Ronnie Nichol who has died aged 55 was very well known,highly regarded and extremely popular in Hawick and throughout the Borders,having played rugby with distinction for the town and through his enthusiastic support of and immense contribution to its common riding and associated activities.
His playing career spanned 23 years for Hawick and Hawick Linden totalling over 400 games. A formidable prop forward, he also represented the South of Scotland several times and gained a Scotland ‘B’ cap. He was steeped in all things Hawick and immersed himself in a variety of community activities centring on the common riding festival. He was a member of the Drum and Fife band for 39 years and leader for the last 20,was chairman of the Common Riding Committee 2007-2010, president of the Callants Club 2010, and president of the 1514 Club 1994.
In addition he was a much appreciated member of the Burns Club and the Wilton Bowling Club where he enjoyed some success on the green. He spread good fellowship wherever he went and his sense of humour,innate decency and congeniality brought out the feelgood factor in every company.
His rugby career began at Wilton Primary school under the watchful eye of Bill McLaren and he was later very proud to be selected for Bill’s “best Hawick team of the 1980’s”. After the High School he joined the Wanderers,then Hawick Linden before playing for Hawick for whom he was a regular throughout the 80s and into the 90s, including a season as captain in 1990-1. His 180 games for the “Greens” brought him several national and border league titles,earning the team the accolade of “The Green Machine”. District representation followed and he played for the South of Scotland in 1984 when they memorably defeated the touring Australians at Mansfield Park, inflicting on them their only Saturday defeat of their famous Grand Slam tour. Up against “Topo” Rodriguez in the scrum,who won 41 caps for Argentina and Australia,Ronnie more than held his own and,in the words of teammate, Scottish and British Lion cap, Jim Renwick “did not wilt”.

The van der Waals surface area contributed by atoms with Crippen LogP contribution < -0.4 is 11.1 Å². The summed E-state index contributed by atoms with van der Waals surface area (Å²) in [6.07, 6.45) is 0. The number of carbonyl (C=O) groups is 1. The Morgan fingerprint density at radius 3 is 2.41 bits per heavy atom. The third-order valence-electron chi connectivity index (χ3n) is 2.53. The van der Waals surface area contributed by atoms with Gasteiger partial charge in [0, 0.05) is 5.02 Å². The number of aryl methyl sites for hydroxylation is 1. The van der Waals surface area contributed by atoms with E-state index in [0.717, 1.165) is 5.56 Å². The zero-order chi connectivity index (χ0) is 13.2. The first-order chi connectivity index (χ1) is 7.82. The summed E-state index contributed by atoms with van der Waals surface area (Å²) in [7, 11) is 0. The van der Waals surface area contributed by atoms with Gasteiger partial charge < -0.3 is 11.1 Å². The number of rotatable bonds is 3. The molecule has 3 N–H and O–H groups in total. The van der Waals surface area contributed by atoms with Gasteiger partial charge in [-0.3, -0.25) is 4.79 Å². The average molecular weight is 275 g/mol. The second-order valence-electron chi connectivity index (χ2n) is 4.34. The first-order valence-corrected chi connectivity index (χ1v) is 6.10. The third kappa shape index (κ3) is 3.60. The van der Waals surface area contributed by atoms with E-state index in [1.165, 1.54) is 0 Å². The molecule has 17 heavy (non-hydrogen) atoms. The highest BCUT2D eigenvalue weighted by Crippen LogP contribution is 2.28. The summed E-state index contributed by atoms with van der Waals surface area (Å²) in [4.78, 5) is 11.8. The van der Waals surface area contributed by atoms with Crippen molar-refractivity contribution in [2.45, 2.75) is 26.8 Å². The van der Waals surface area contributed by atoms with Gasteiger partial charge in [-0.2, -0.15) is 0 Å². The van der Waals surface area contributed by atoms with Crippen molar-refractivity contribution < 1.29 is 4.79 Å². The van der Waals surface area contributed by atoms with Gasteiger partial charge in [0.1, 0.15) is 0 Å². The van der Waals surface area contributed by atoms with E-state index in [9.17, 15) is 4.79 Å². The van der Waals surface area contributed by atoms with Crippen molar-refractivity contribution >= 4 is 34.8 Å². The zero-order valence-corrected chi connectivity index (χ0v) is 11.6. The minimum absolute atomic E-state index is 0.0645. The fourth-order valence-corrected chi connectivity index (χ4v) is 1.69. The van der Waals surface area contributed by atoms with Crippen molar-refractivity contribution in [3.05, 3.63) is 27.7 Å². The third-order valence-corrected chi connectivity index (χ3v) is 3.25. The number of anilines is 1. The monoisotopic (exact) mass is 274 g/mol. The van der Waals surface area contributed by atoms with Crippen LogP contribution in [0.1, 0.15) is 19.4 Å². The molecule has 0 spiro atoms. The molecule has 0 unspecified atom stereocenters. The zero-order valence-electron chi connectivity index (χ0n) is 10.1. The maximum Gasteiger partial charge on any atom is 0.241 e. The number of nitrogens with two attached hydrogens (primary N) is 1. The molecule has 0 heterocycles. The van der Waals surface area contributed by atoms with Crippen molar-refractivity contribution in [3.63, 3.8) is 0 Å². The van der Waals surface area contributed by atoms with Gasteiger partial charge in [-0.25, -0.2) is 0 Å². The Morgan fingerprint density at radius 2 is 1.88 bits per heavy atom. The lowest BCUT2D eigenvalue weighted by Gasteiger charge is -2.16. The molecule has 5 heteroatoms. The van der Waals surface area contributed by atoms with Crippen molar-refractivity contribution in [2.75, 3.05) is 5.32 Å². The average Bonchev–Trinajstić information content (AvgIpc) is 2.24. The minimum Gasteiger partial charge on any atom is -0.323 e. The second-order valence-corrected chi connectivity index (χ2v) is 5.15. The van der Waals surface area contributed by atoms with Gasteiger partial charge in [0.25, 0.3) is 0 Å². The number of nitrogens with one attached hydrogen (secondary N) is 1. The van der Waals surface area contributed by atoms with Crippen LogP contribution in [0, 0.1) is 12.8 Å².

Coach Johnny Gray later said “Ronnie played a very important part in the game as we held Australia up front. We were not supposed to but we did. He was the sort of player who gave 100 per cent in any game.”
His excellent performance led to a Scotland ‘B’ cap in 1985 against France at Murrayfield,which Scotland won 21-12. Ronnie first played for Hawick Linden in 1977 while his last was in 2000, during which time he notched up over 200 games and captained them. Club stalwart Gary Alexander recalled, “Ronnie was very attached to and supportive of the Linden. He was the best player I ever played with and that’s ahead of Scotland caps and British Lions.”
His Hawick roots stretched back several generations,his parents Bill and Lydia both having been employed in the town’s textile industry. Ronnie was the second oldest of four sons, Lindsay, the youngest, commenting “Ronnie is irreplaceable. I am so proud of him,he was my best pal as well as a brother,truly a gentle man.”
In 1981 he married Lynn Frost whom he had met at school and together with their son, also Ronnie,they enjoyed a close happy marriage and family life. For the past 25 years Ronnie, a plasterer/builder,worked with the Waverley housing association on repair work to their properties throughout the Borders and was a highly regarded employee.
The annual Common Riding celebrations benefitted hugely from Ronnie’s unstinting and often unseen input over many years. Nothing was too much trouble for him. He thrived on his involvement and was a great champion of the traditions and spectacle of the festival. Friend Alan Brydon said during his funeral eulogy,’We’ll miss the look on his face on Common Riding morning-the look that says “Isn’t this wonderful?” Being leader of the town’s Drum and Fife band over the last 20 years brought him special satisfaction. It was a demanding position to fulfil well as the band is central to the celebrations but it was a role he carried off very successfully.
Ian Landles,friend,former teacher of Ronnie and local historian,wrote in a tribute,”If I was picking a team for the game of life,his name would be first on the sheet.”
The presence of almost 1,000 mourners at his funeral echoes that sentiment and is eloquent testimony to a special man.